How To Be a Wildlife Rescue Hero
Often it is human nature to want to help stranded and injured Wildlife. What we do not realise is that we may be doing more harm than good.
It is always important, when you come across a stranded animal or wildlife that looks injured or abandoned, to first stand back and make sure that the situation is what you think it is. Sometimes young animals may be hidden in the bush whilst the mother goes out hunting. This may look like an abandoned baby that requires help but often it is normal behaviour.
It is also important to understand that wildlife animals are not familiar with being handled by humans, and trying to help can result in harm to yourself during the catching. Tenikwa Wildlife Rehabilitation and Awareness Centre spokesperson Amelia Havemann says always think of your safety first. “Keep dogs away from the wildlife as this will increase the stress level the animal is experiencing.”
While you are on holiday this summer you may encounter some common species. Do not despair, and remember to take your time assessing the situation.
If you find a penguin alone by itself on the beach, it does need to be taken into rehabilitation. Do not chase it back into the water. Try to locate where the penguin is on the beach and contact the nearest Nature Authorities like SA Foundation for the Conservation of Coastal Birds (SANCCOB), or if no numbers are available, the local Sea Rescue. “If you do try to catch the penguin, use a towel to put over the penguin and watch out for its sharp beak and claws. Transport in a box to the nearest Nature Authority offices, the nearest Seabird Rehabilitation Centre or the nearest Vet Practice. Don’t try to feed it or give it water.” She says.
Havemann explains it is a little different with turtles. “If you find a turtle or turtle hatchling on the beach in the Western Cape, it does need assistance. Never put it back in the ocean. If it is small enough, place in a box with a towel on the bottom. It doesn’t need to be in water.” The public is urged to take it to the nearest Nature Authority offices, the nearest Seabird Rehabilitation Centre or the nearest Vet Practice. If it is a large turtle, it is best to contact the nearest Nature Authorities, or if no numbers are available, the local Sea Rescue. Don’t try to feed it or give it water.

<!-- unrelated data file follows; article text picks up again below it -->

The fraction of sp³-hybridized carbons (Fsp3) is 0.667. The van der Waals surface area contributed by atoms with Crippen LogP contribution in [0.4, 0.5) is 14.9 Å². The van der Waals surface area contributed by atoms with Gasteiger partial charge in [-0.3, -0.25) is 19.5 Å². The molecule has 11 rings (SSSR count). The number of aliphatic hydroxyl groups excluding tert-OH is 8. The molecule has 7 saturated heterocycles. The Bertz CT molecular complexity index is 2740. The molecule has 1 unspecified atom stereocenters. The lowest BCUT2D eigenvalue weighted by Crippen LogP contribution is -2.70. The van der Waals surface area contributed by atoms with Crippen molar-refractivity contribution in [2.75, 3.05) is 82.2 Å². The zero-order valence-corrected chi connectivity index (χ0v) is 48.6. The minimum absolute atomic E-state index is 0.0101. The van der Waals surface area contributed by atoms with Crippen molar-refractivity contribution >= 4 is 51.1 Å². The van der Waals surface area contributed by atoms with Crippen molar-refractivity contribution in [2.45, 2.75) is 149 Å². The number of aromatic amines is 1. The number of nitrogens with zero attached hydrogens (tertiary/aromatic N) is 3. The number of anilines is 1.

Other mammals along your journey may need assistance but rather that of a professional. If you find a young black seal pup on the beach by itself and away from the colony, or a seal with obvious contact your nearest Nature authority for assistance. Seals can be very dangerous when approached, so be very careful about getting too close.
Should you find yourself wondering in the bush and meet a little baby duiker, you first need to assess whether to intervene. If it is lying quietly in a thicket by itself, this could be normal and the mother may have been chased away temporarily by your presence. Leave it alone and move on quickly. However, if it is wandering around by itself and bleating in distress and you are sure it is by itself, or you have seen the mother dead in a snare, then it needs assistance. She advises to “Gather it in your arms, and take it to the nearest Nature Authorities or local vet. Do not try to raise it yourself.”
In general, always think before you act. If you are not able to catch and transport the wildlife in safe and humane manner, then call on professionals. Never try to raise wildlife yourself. Always take it to the nearest Rehab Centre, the nearest Nature Authorities, like CapeNature or your local vet.
Visit Tenikwa Wildlife Rehabilitation Centre for more information on wildlife rescue and rehabilitation.